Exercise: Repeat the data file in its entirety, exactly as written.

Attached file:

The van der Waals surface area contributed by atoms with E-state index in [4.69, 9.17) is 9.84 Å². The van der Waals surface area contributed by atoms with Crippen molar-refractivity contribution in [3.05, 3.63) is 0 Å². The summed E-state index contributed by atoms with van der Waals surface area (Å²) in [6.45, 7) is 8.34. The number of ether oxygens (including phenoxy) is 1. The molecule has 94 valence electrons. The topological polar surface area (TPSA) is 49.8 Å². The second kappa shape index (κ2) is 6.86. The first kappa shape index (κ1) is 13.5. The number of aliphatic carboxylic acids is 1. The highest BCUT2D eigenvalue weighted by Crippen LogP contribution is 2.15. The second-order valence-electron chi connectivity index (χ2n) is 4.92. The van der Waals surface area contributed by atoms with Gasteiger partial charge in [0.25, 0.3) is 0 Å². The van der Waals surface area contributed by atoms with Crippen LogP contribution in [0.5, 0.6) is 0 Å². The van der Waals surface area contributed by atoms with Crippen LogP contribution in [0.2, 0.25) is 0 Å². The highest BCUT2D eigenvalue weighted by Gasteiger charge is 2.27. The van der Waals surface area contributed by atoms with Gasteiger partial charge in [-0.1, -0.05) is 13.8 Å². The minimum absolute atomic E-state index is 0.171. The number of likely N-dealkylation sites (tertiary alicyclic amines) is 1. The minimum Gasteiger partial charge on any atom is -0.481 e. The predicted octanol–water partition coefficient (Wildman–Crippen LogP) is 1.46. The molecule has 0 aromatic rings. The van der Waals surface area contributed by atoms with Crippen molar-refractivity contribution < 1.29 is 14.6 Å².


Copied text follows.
The van der Waals surface area contributed by atoms with E-state index in [4.69, 9.17) is 9.84 Å². The van der Waals surface area contributed by atoms with Crippen molar-refractivity contribution in [3.05, 3.63) is 0 Å². The summed E-state index contributed by atoms with van der Waals surface area (Å²) in [6.45, 7) is 8.34. The number of ether oxygens (including phenoxy) is 1. The molecule has 94 valence electrons. The topological polar surface area (TPSA) is 49.8 Å². The second kappa shape index (κ2) is 6.86. The first kappa shape index (κ1) is 13.5. The number of aliphatic carboxylic acids is 1. The highest BCUT2D eigenvalue weighted by Crippen LogP contribution is 2.15. The second-order valence-electron chi connectivity index (χ2n) is 4.92. The van der Waals surface area contributed by atoms with Gasteiger partial charge in [0.25, 0.3) is 0 Å². The van der Waals surface area contributed by atoms with Crippen LogP contribution in [0.5, 0.6) is 0 Å². The van der Waals surface area contributed by atoms with Crippen LogP contribution in [0.2, 0.25) is 0 Å². The highest BCUT2D eigenvalue weighted by Gasteiger charge is 2.27. The van der Waals surface area contributed by atoms with Gasteiger partial charge in [-0.1, -0.05) is 13.8 Å². The minimum absolute atomic E-state index is 0.171. The number of likely N-dealkylation sites (tertiary alicyclic amines) is 1. The minimum Gasteiger partial charge on any atom is -0.481 e. The predicted octanol–water partition coefficient (Wildman–Crippen LogP) is 1.46. The molecule has 0 aromatic rings. The van der Waals surface area contributed by atoms with Crippen molar-refractivity contribution < 1.29 is 14.6 Å².